If you live in a rental home or apartment, there’s a very good chance that you don’t have the proper renters insurance. Despite the fact that rented homes are more likely to be burglarized than owner-occupied properties, nearly 60% of renters don’t have a renters policy.
In many cases, the renter doesn’t think they need a separate policy because they assume the landlord’s insurance covers them. Unfortunately, they often don’t learn that this isn’t the case until it’s too late.
“If you rent a house or apartment and think that your landlord is financially responsible when there is a fire, theft, or other catastrophe—think again,” warns the Insurance Information Institute. “Your landlord may have insurance to protect the building you are living in, but your landlord’s policy won’t replace your personal possessions or pay for your living expenses while the building is being repaired. The only way to protect yourself financially against disasters is to buy a renters insurance policy.”
Renters insurance covers your possessions, liability and additional living expenses. Here are just three types of protection:
Standard renters insurance protects your personal belongings against damage from fire, smoke, lightning, vandalism, theft, explosion, windstorm, water, and other disasters listed in the policy. (Floods and earthquakes aren’t covered. )
When deciding how much insurance to buy, you need to know the value of all your personal possessions; this includes furniture, clothing, electronics, appliances, kitchen utensils , and even towels and bedding. The easiest way to figure this out is to create a home inventory, which is a detailed list of all of your personal possessions and their estimated value.
There are two types of renters insurance policies for your possessions:
- Actual Cash Value pays to replace your possessions minus an amount for depreciation (the reduction in the value of items due to age and use) up to the limit of your policy.
- Replacement Cost pays the full cost of replacing your possessions (with no deduction for depreciation), up to the limit of your policy. The price of Replacement Cost coverage is about 10% more than Actual Cash Value coverage, but can be well worth the additional cost.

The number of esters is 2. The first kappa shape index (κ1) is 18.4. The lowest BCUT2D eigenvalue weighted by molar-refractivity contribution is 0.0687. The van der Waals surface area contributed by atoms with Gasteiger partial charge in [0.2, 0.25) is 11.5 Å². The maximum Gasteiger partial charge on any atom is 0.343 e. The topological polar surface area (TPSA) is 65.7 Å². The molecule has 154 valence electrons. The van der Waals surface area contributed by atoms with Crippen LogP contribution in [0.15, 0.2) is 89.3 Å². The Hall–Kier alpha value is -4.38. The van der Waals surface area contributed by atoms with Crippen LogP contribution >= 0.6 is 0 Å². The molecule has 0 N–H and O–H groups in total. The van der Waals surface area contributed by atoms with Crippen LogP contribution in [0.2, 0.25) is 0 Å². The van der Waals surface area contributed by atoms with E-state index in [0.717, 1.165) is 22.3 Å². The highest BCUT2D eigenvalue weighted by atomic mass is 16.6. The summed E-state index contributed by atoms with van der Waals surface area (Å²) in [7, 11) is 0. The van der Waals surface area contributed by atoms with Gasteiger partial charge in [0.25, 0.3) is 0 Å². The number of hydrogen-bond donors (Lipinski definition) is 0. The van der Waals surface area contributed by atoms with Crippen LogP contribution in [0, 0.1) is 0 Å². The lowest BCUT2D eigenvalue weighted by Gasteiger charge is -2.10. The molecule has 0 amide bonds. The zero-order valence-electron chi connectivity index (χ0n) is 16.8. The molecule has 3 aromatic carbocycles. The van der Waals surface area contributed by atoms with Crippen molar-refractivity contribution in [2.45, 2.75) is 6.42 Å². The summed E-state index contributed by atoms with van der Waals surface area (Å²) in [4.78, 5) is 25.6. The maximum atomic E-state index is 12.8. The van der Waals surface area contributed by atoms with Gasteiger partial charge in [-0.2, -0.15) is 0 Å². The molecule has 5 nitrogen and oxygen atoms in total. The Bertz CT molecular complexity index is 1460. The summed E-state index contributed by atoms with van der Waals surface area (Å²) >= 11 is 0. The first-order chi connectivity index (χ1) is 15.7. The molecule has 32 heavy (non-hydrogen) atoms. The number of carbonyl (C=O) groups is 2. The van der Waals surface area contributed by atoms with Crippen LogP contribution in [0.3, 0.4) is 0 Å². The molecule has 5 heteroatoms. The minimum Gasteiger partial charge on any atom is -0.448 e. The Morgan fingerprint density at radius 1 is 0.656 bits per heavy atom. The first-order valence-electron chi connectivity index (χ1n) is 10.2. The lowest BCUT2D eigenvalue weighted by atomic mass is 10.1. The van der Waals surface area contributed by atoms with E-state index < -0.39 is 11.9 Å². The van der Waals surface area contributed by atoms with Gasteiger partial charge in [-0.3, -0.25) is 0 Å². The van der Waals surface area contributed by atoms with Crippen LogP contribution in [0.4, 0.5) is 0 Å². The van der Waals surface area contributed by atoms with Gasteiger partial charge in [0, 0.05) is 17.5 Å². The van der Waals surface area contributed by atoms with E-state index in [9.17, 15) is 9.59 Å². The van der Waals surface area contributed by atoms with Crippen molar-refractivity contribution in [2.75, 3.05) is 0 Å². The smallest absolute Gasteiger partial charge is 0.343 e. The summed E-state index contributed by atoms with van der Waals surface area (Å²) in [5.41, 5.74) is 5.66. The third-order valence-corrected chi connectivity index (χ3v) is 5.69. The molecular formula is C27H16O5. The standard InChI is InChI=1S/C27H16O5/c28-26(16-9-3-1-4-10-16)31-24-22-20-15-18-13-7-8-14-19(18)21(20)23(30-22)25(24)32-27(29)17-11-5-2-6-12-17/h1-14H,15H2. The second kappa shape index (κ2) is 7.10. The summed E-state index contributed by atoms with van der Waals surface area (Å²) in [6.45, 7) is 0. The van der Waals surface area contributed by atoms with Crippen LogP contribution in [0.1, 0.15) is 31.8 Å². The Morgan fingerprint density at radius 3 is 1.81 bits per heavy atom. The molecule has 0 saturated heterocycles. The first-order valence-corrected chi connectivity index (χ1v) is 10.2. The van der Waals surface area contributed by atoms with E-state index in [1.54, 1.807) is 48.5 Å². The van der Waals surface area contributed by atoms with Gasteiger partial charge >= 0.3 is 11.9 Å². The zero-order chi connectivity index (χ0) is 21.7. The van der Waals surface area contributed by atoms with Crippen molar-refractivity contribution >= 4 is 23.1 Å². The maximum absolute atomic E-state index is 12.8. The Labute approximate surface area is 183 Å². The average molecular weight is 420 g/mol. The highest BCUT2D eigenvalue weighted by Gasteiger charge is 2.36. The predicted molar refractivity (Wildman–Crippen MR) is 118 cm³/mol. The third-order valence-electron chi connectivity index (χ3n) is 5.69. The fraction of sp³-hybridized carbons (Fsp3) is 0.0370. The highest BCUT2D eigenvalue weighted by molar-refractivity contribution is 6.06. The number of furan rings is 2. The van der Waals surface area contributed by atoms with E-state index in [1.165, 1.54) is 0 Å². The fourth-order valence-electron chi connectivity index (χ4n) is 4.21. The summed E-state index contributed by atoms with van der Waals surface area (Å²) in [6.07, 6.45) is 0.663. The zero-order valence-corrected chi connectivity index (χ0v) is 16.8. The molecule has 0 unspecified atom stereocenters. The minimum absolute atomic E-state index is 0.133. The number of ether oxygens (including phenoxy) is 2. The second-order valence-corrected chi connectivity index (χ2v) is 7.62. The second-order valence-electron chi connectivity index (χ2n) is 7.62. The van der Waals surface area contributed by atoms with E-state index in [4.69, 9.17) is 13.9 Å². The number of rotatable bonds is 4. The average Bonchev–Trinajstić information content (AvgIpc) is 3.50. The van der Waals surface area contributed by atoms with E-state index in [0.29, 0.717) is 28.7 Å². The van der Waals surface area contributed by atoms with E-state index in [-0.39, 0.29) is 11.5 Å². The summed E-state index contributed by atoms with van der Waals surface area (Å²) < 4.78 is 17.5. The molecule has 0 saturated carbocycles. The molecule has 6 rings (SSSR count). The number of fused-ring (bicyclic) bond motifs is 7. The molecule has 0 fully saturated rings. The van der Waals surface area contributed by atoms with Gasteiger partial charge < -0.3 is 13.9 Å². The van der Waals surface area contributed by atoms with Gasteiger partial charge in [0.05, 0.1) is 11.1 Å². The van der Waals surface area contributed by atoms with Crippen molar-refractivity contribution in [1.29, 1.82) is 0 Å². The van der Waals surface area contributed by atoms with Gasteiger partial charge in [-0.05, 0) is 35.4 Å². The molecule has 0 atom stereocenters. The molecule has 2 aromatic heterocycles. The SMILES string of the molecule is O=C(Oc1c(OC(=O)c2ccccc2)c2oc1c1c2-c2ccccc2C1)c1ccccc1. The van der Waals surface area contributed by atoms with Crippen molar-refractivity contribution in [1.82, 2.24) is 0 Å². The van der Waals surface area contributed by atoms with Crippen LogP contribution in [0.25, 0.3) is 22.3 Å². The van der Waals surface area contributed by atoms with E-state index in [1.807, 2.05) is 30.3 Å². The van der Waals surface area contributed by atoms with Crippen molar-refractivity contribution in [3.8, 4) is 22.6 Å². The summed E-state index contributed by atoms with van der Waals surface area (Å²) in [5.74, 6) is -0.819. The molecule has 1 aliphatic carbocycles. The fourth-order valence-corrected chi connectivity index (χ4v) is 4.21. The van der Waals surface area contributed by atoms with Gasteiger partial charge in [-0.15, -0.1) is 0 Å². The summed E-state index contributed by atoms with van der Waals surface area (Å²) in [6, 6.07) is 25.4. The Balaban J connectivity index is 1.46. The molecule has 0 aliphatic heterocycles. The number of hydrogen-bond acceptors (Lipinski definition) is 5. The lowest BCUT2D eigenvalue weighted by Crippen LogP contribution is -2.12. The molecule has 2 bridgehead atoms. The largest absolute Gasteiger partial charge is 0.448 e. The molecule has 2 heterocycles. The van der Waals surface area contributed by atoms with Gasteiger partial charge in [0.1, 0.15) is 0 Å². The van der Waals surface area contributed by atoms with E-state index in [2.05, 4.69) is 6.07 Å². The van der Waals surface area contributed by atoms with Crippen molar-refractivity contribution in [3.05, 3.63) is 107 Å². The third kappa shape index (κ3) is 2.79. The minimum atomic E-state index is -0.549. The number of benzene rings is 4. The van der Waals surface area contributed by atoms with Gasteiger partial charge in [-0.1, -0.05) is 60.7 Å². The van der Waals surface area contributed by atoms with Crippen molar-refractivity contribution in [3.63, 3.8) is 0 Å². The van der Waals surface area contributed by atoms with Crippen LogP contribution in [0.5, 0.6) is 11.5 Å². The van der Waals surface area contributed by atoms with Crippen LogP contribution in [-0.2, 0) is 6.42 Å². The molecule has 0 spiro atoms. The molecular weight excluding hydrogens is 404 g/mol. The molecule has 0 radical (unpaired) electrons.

Keep in mind that a standard renters policy offers only limited coverage for items such as jewelry, silver, furs, etc. If you own property that exceeds these limits, it’s strongly recommended that you supplement your policy with a floater. A floater is a separate policy that provides additional insurance for your valuables and covers them for perils not included in your policy such as accidental loss.
Standard renters insurance policies also provide liability protection in the event you or members of your familiar cause injury to others or damage their property. It also pays for damage caused by your pets.
If you are sued, the liability portion of a renters policy may pay for both the cost of defending you in court and for court awards, up to the limit of the policy. Liability limits generally start at about $100,000. Your policy may also provide No-Fault Medical coverage. If visitors are injured in your home, regardless of fault, you can submit their medical bills directly to your insurance company. You can generally get $1,000 to $5,000 worth of this coverage. It does not however, pay medical bills for your own family or your pets.
Additional Living Expenses
Many people are pleasantly surprised to learn that Additional Living Expense (ALE) coverage is typically included in a renters insurance policy. If the home or apartment you are renting is damaged or destroyed and you need to live elsewhere while it’s being repaired or rebuilt, renters insurance will cover your additional living expenses—namely the difference between your regular living expenses and the additional costs incurred by having to live away from your home, such as hotel bills, temporary rentals, restaurant meals, etc.
Given that anything can happen (and frequently does), renters insurance is really something you shouldn’t go without if you’re renting a home or apartment.
If you live around the Brookfield, CT area and need help deciding what coverage is best for you, be sure to give us a call today at (203) 775-2564 (because who knows what can happen tomorrow!)